Racial/Ethnic Disparities at the End of an HIV Epidemic: Persons Who Inject Drugs in New York City, 2011-2015


    loading  Checking for direct PDF access through Ovid

Abstract

ObjectivesTo examine whether racial/ethnic disparities persist at the “end of the HIV epidemic” (prevalence of untreated HIV infection < 5%; HIV incidence < 0.5 per 100 person-years) among persons who inject drugs (PWID) in New York City.MethodsWe recruited 2404 PWID entering New York City substance use treatment in 2001 to 2005 and 2011 to 2015. We conducted a structured interview, and testing for HIV and herpes simplex virus 2 (HSV-2; a biomarker for high sexual risk). We estimated incidence by using newly diagnosed cases of HIV. Disparity analyses compared HIV, untreated HIV, HIV-HSV-2 coinfection, HIV monoinfection, and estimated HIV incidence among Whites, African Americans, and Latinos.ResultsBy 2011 to 2015, Whites, African Americans, and Latino/as met both criteria of our operational “end-of-the-epidemic” definition. All comparisons that included HIV-HSV-2-coinfected persons had statistically significant higher rates of HIV among racial/ethnic minorities. No comparisons limited to HIV monoinfected persons were significant.Conclusions“End-of-the-epidemic” criteria were met among White, African American, and Latino/a PWID in New York City, but elimination of disparities may require a greater focus on PWID with high sexual risk.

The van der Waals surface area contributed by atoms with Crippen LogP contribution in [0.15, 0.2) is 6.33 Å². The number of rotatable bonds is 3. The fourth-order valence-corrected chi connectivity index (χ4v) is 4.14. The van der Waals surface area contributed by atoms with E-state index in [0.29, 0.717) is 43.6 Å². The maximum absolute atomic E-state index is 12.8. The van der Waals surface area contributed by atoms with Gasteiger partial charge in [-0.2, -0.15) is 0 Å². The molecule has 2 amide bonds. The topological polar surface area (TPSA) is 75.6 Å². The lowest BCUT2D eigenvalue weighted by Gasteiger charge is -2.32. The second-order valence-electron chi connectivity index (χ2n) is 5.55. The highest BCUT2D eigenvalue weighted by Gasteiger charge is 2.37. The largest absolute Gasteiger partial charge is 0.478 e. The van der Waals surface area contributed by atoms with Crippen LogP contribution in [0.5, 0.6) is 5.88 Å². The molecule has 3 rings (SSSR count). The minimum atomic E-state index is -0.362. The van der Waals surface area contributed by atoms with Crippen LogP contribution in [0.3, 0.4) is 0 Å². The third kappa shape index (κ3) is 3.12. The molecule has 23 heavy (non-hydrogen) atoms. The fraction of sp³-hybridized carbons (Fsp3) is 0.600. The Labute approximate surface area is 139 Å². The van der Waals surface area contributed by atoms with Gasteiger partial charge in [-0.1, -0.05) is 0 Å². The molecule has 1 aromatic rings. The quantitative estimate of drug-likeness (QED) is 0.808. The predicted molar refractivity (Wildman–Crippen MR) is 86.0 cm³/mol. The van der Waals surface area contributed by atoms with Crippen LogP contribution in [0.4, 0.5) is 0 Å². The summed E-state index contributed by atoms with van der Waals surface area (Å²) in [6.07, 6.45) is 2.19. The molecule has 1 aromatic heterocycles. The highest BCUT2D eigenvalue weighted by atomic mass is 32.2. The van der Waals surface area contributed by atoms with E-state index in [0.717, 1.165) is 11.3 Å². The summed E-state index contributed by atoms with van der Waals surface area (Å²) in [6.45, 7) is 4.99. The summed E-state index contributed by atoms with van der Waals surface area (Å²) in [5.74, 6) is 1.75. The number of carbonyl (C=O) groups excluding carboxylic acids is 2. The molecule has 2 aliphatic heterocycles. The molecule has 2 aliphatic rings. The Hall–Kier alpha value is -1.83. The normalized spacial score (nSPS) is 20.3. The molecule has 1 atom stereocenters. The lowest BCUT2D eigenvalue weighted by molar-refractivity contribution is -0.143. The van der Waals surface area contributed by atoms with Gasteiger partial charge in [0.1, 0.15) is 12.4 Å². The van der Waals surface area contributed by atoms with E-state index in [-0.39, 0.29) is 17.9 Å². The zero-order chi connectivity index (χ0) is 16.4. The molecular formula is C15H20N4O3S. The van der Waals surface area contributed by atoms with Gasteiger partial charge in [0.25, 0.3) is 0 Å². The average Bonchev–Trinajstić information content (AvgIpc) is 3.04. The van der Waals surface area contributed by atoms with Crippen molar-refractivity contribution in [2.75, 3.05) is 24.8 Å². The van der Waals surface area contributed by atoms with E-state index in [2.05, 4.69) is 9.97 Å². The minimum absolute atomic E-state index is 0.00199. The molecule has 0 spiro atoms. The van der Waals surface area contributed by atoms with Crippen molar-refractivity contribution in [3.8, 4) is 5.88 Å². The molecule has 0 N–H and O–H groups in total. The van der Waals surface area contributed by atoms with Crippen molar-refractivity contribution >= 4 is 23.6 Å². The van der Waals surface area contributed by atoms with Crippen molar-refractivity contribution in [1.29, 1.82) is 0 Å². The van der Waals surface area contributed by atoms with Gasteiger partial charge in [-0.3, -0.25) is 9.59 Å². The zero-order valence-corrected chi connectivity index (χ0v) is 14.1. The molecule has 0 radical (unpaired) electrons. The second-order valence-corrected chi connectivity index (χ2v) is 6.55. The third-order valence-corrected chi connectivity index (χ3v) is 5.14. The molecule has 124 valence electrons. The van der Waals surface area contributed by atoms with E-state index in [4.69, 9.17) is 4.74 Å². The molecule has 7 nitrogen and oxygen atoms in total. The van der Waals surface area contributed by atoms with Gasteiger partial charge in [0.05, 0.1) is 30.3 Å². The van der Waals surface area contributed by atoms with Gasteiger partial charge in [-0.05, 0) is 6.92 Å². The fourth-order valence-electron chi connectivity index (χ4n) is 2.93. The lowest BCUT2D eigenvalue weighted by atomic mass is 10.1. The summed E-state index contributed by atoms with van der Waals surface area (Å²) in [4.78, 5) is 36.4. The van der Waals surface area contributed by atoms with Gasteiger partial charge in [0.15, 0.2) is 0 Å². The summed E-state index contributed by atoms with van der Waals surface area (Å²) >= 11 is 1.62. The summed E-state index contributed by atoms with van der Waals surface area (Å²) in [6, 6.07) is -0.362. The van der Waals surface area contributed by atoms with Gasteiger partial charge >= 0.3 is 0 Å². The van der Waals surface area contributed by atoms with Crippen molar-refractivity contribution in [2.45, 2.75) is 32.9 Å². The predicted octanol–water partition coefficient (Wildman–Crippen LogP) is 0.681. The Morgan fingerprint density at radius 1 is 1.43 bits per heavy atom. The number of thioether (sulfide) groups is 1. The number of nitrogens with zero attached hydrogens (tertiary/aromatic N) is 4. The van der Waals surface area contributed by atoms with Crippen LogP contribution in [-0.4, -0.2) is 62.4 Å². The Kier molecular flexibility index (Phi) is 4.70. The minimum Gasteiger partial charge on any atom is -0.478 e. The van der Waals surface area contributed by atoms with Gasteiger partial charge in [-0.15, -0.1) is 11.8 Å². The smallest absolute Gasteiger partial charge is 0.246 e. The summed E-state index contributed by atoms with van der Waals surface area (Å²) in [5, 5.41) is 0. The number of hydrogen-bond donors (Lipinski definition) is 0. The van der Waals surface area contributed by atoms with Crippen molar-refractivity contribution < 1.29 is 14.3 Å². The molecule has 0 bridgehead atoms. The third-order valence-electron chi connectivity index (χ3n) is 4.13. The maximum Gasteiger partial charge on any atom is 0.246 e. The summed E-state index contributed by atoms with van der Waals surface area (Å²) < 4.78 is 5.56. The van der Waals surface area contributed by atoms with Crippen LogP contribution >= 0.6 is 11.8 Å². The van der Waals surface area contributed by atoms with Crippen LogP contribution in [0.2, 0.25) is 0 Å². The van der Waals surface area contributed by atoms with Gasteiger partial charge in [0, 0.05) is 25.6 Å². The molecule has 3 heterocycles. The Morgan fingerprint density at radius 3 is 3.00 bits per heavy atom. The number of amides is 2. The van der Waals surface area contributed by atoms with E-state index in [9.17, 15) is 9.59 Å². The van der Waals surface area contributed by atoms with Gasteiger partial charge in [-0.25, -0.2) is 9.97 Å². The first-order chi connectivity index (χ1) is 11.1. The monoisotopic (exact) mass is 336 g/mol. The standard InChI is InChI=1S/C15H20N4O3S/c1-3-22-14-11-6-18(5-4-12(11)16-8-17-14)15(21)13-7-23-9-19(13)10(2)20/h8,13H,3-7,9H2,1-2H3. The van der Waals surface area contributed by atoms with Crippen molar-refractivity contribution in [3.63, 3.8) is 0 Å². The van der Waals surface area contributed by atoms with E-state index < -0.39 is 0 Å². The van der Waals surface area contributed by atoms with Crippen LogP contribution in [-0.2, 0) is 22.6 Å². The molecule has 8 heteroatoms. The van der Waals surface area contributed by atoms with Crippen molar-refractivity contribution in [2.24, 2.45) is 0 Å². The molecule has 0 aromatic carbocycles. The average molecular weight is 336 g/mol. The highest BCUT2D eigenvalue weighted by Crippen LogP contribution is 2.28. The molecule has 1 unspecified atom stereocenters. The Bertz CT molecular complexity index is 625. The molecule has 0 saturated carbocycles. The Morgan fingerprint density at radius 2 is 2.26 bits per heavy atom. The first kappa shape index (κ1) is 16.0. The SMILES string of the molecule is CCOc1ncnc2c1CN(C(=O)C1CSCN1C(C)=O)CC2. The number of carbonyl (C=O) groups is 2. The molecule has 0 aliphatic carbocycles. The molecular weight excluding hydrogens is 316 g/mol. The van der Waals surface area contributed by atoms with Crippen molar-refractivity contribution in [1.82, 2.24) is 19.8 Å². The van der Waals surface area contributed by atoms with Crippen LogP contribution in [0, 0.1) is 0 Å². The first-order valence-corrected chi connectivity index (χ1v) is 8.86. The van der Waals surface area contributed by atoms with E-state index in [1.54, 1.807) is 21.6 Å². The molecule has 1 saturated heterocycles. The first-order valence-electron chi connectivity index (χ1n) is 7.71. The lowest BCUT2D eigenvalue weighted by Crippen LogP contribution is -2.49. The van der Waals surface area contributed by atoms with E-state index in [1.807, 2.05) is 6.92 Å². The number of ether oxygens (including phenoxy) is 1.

loading  Loading Related Articles